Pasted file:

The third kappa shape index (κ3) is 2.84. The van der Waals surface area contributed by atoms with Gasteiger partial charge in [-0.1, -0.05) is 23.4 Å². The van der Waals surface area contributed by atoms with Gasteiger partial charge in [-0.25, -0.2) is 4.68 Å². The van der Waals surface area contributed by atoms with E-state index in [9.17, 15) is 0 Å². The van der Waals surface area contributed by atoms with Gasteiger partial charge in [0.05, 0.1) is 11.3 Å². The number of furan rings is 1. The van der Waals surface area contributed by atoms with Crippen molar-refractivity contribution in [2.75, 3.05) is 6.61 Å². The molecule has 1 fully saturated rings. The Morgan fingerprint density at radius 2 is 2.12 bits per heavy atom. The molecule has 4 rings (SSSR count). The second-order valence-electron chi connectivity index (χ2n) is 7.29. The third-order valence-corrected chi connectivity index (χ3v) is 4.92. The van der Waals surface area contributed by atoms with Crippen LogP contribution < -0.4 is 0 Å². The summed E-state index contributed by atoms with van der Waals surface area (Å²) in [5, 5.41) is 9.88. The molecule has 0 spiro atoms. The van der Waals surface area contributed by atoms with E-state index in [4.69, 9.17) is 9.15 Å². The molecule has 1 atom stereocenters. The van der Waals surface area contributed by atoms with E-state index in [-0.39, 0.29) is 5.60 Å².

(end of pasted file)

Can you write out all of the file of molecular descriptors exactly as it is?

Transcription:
The third kappa shape index (κ3) is 2.84. The van der Waals surface area contributed by atoms with Gasteiger partial charge in [-0.1, -0.05) is 23.4 Å². The van der Waals surface area contributed by atoms with Gasteiger partial charge in [-0.25, -0.2) is 4.68 Å². The van der Waals surface area contributed by atoms with E-state index in [9.17, 15) is 0 Å². The van der Waals surface area contributed by atoms with Gasteiger partial charge in [0.05, 0.1) is 11.3 Å². The number of furan rings is 1. The van der Waals surface area contributed by atoms with Crippen molar-refractivity contribution in [2.75, 3.05) is 6.61 Å². The molecule has 1 fully saturated rings. The Morgan fingerprint density at radius 2 is 2.12 bits per heavy atom. The molecule has 4 rings (SSSR count). The second-order valence-electron chi connectivity index (χ2n) is 7.29. The third-order valence-corrected chi connectivity index (χ3v) is 4.92. The van der Waals surface area contributed by atoms with Crippen LogP contribution < -0.4 is 0 Å². The summed E-state index contributed by atoms with van der Waals surface area (Å²) in [5, 5.41) is 9.88. The molecule has 0 spiro atoms. The van der Waals surface area contributed by atoms with E-state index in [4.69, 9.17) is 9.15 Å². The molecule has 1 atom stereocenters. The van der Waals surface area contributed by atoms with E-state index in [-0.39, 0.29) is 5.60 Å².